TikTok's Low Dopamine Morning Routine May Be Onto Something. Here's What To Know

Morning routine content has been a thing for a while — there are the super aesthetic YouTube videos, those viral "that girl" routines, and the healthy morning tips from Instagram life coaches. But a new kind of morning routine is making the rounds on TikTok, and it's all about hacking how your brain works: the low dopamine morning.

A low dopamine morning is, just how it sounds, a morning where you limit stimuli and behaviors that trigger dopamine, a chemical in the body that promotes pleasure and motivation. To keep dopamine from spiking, some TikTokers suggest avoiding checking your phone and consuming caffeine for at least 20 to 60 minutes after waking up.

One TikToker user named Meredith calls a low dopamine morning routine the "most important act of self-care that I do for myself every day." Her version includes waiting at least one hour before scrolling through her phone and postponing drinking coffee until she's been awake for 90 minutes. In place of those habits, she opts for a healthy, high-protein breakfast. Content creator and life coach Jess Attridge skips checking her phone and spends time journaling and doing breathwork instead. These swaps sound simple enough, but do they offer any real benefits? Here's what the proponents and experts say.

A low dopamine morning might pay off later

If dopamine helps us seek pleasure and motivates us to take action, why would anyone want to lower it first thing in the morning? As Dr. Susan Lovelle, a holistic wellness specialist, told Woman & Home, the dopamine triggered by checking social media, for instance, can offer a burst of energy and fuel to start the day. But these feel-good effects don't last. "[T]he same activities that cause dopamine elevation are also likely increasing cortisol, the stress hormone that helps us to wake up each morning. Unfortunately, with continued stress, elevated dopamine and cortisol levels may begin to have dampened responses, requiring more for the same response." Put another way, you might become addicted to a.m. doomscrolling or sugary doughnuts at breakfast. And Dr. Lovelle explained that this dopamine cycle can impact your behavior later in the day too — once dopamine dips, you'll be back to compulsively checking your phone or downing another cup of coffee to survive your afternoon slump. Without these mood boosters, you may feel fatigued or irritable.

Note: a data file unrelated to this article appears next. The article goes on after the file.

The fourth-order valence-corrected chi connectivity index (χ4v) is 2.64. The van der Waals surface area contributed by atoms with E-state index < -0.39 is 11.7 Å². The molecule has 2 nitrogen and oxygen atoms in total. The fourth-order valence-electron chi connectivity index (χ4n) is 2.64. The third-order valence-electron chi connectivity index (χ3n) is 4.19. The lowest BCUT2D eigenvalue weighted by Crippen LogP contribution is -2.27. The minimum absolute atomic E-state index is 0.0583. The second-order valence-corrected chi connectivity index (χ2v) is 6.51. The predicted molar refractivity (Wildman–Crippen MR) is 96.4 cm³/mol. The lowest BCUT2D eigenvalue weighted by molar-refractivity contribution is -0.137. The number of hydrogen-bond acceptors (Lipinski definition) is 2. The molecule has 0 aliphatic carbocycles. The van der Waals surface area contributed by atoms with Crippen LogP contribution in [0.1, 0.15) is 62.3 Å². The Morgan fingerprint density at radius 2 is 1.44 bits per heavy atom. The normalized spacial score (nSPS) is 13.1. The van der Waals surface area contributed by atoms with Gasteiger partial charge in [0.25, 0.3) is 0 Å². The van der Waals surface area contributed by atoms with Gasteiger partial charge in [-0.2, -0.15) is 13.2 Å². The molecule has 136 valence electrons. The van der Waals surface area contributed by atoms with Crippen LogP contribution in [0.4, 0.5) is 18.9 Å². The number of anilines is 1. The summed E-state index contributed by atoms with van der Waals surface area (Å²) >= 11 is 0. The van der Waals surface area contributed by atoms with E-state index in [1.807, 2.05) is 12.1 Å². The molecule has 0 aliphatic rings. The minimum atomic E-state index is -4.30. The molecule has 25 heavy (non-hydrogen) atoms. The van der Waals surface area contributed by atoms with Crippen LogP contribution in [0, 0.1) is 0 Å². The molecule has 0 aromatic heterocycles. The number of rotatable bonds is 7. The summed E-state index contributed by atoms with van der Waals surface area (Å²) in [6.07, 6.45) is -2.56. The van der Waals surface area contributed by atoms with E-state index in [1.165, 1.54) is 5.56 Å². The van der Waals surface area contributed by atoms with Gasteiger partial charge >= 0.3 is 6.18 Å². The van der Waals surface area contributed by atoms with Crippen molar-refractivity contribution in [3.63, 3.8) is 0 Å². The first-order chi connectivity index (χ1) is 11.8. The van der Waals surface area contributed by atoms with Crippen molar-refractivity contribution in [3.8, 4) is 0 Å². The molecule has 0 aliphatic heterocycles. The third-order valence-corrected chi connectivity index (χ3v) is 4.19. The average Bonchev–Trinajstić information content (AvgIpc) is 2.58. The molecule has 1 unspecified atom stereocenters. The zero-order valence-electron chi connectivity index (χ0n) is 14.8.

Plus, turning your attention to slower, more thoughtful activities in the morning may offer other benefits. Mindfulness, specifically (which can take the form of meditating or going for a walk, for example), has been scientifically proven to improve mental and physical health, per Healthline.

The morning routine trend is ideal for people with ADHD

If you peruse TikTok, you'll find many users connecting low dopamine mornings with ADHD, and for good reason. According to a 2008 study published in "Neuropsychiatric Disease and Treatment," the "dopamine system" doesn't work efficiently in people with ADHD, making them at higher risk of using illicit drugs and partaking in other potentially harmful activities. A low dopamine morning routine could, in theory, break the dopamine-chasing pattern people with ADHD often struggle with.

The TikTok trend may also help improve concentration, something that doesn't come easily for many people with ADHD. By limiting early-morning stimulation, "we can maintain our dopamine sensitivity, allowing for better focus and sustained attention throughout the day," Dr. Susan Lovelle shared with Woman & Home. Low dopamine mornings can also be a way to practice overcoming distractions. Eleri Roberts, an ADHD coach for women, says in a video caption, "A low-dopamine morning routine is FANTASTIC for people with ADHD to help take control of your day and where your attention goes. No phone or electronics for 20 minutes means YOU get to choose where your attention goes."

And FYI, even if you don't have ADHD, a low dopamine morning may help you start your day off right. The routine has also taken off among TikTokers with seasonal affective disorder, such as Jandra Sutton, and anxiety, such as Ash.